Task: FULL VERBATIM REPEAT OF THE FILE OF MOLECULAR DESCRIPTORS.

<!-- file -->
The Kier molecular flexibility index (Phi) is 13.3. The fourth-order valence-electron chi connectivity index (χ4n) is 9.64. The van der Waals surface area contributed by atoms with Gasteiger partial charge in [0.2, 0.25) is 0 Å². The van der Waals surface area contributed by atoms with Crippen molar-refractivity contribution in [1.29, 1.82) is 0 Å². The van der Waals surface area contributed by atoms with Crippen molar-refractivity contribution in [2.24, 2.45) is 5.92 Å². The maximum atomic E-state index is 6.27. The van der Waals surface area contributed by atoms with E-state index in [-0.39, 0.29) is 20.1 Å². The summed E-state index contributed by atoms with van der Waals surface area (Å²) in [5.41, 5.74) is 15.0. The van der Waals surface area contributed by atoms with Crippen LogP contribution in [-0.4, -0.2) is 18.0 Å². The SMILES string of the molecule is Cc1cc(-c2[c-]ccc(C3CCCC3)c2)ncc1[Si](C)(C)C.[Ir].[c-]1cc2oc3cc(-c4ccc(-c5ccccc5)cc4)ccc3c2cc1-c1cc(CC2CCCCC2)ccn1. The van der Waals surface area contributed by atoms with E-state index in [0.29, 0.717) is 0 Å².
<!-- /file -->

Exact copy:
The Kier molecular flexibility index (Phi) is 13.3. The fourth-order valence-electron chi connectivity index (χ4n) is 9.64. The van der Waals surface area contributed by atoms with Gasteiger partial charge in [0.2, 0.25) is 0 Å². The van der Waals surface area contributed by atoms with Crippen molar-refractivity contribution in [1.29, 1.82) is 0 Å². The van der Waals surface area contributed by atoms with Crippen molar-refractivity contribution in [2.24, 2.45) is 5.92 Å². The maximum atomic E-state index is 6.27. The van der Waals surface area contributed by atoms with E-state index in [-0.39, 0.29) is 20.1 Å². The summed E-state index contributed by atoms with van der Waals surface area (Å²) in [5.41, 5.74) is 15.0. The van der Waals surface area contributed by atoms with Crippen LogP contribution in [-0.4, -0.2) is 18.0 Å². The SMILES string of the molecule is Cc1cc(-c2[c-]ccc(C3CCCC3)c2)ncc1[Si](C)(C)C.[Ir].[c-]1cc2oc3cc(-c4ccc(-c5ccccc5)cc4)ccc3c2cc1-c1cc(CC2CCCCC2)ccn1. The van der Waals surface area contributed by atoms with E-state index in [0.29, 0.717) is 0 Å².